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Ph.D. dissertation announcement: Sound Source Segregation
Dear auditory list members:
I would like to bring to your attention my recently completed Ph.D.
dissertation, entitled "Auditory-based algorithms for sound segregation
in multisource and reverberant environments".
An electronic version of the thesis is available at:
Please find the abstract below.
At a cocktail party, we can selectively attend to a single voice and
filter out other interferences. This perceptual ability has motivated a
new field of study known as computational auditory scene analysis (CASA)
which aims to build speech separation systems that incorporate auditory
principles. The psychological process of figure-ground segregation
suggests that the target signal should be segregated as foreground while
the remaining stimuli are treated as background. Accordingly, the
computational goal of CASA should be to estimate an ideal time-frequency
(T-F) binary mask, which selects the target if it is stronger than the
interference in a local T-F unit. This dissertation investigates four
aspects of CASA processing: location-based speech segregation, binaural
tracking of multiple moving sources, binaural sound segregation in
reverberation, and monaural segregation of reverberant speech. For
localization, the auditory system utilizes the interaural time
difference (ITD) and interaural intensity difference (IID) between the
ears. We observe that within a narrow frequency band, modifications to
the relative strength of the target source with respect to the
interference trigger systematic changes for ITD and IID resulting in a
characteristic clustering. Consequently, we propose a supervised
learning approach to estimate the ideal binary mask. A systematic
evaluation shows that the resulting system produces masks very close to
the ideal binary ones and large speech intelligibility improvements. In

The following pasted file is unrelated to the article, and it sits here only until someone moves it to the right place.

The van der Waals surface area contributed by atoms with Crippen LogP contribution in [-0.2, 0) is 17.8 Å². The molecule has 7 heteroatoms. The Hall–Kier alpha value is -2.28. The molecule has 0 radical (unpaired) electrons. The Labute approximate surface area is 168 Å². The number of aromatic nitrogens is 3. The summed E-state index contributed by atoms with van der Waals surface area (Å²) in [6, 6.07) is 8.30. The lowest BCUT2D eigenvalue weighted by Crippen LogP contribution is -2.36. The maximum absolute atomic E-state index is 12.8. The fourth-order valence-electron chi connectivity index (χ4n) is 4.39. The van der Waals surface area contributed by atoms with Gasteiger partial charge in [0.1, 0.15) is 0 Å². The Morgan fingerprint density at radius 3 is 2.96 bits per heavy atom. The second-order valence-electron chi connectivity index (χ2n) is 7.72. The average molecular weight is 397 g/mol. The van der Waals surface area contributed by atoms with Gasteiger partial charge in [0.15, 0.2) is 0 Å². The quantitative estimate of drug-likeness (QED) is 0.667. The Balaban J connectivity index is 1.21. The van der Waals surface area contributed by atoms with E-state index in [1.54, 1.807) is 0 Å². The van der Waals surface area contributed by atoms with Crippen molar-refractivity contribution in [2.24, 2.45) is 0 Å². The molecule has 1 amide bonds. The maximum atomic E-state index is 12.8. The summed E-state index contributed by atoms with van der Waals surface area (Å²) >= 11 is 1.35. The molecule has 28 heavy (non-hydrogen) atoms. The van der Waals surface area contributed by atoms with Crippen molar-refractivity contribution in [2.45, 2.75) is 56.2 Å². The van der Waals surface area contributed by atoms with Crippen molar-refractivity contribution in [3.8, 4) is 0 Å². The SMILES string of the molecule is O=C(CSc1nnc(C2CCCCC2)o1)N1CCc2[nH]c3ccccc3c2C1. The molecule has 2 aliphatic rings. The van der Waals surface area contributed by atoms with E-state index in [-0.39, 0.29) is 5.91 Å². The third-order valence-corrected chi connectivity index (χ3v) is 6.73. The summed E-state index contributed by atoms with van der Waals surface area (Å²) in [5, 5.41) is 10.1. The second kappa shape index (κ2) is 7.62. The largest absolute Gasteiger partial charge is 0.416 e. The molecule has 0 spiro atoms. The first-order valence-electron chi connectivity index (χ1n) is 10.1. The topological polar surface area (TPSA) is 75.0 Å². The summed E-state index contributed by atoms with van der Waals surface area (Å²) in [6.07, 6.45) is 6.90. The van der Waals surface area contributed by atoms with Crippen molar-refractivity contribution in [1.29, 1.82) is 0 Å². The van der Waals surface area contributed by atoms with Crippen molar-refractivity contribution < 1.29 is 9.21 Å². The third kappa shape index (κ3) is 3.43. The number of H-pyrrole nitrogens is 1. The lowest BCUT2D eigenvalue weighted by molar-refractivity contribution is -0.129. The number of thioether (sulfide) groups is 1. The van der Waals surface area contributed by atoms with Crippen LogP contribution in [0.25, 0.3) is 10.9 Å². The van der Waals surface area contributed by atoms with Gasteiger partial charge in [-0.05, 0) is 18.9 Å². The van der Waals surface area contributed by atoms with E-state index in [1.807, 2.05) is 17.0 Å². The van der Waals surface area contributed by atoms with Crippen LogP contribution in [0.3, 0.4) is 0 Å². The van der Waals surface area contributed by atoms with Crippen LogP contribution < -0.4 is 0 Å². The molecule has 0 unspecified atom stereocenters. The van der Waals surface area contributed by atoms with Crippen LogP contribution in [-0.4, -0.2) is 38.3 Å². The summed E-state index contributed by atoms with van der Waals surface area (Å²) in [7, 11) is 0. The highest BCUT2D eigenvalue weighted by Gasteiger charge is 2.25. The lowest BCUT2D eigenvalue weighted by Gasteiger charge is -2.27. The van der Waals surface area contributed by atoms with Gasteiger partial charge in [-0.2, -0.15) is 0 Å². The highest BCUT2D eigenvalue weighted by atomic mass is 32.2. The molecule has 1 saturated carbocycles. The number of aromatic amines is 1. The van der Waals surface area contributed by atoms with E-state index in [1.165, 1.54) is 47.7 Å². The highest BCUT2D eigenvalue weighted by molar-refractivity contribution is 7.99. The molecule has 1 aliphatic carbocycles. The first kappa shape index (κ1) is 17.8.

realistic environments, source motion requires consideration. Binaural
cues are strongly correlated with locations in T-F units dominated by
one source resulting in channel-dependent conditional probabilities.
Consequently, we propose a multi-channel integration method of these
probabilities in order to compute the likelihood function in a target
space. Finally, a hidden Markov model is employed for forming continuous
tracks and automatically detecting the number of active sources.
Reverberation affects the ITD and IID cues. We therefore propose a
binaural segregation system that combines target cancellation through
adaptive filtering and a binary decision rule to estimate the ideal
binary mask. A major advantage of the proposed system is that it imposes
no restrictions on the interfering sources. Quantitative evaluations
show that our system outperforms related beamforming approaches.
Psychoacoustic evidence suggests that monaural processing play a vital
role in segregation. It is known that reverberation smears the
harmonicity of speech signals. We therefore propose a two-stage
separation system that combines inverse filtering of target room impulse
response with pitch-based segregation. As a result of the first stage,
the harmonicity of a signal arriving from target direction is partially
restored while signals arriving from other locations are further
smeared, and this leads to improved segregation and considerable
signal-to-noise ratio gains.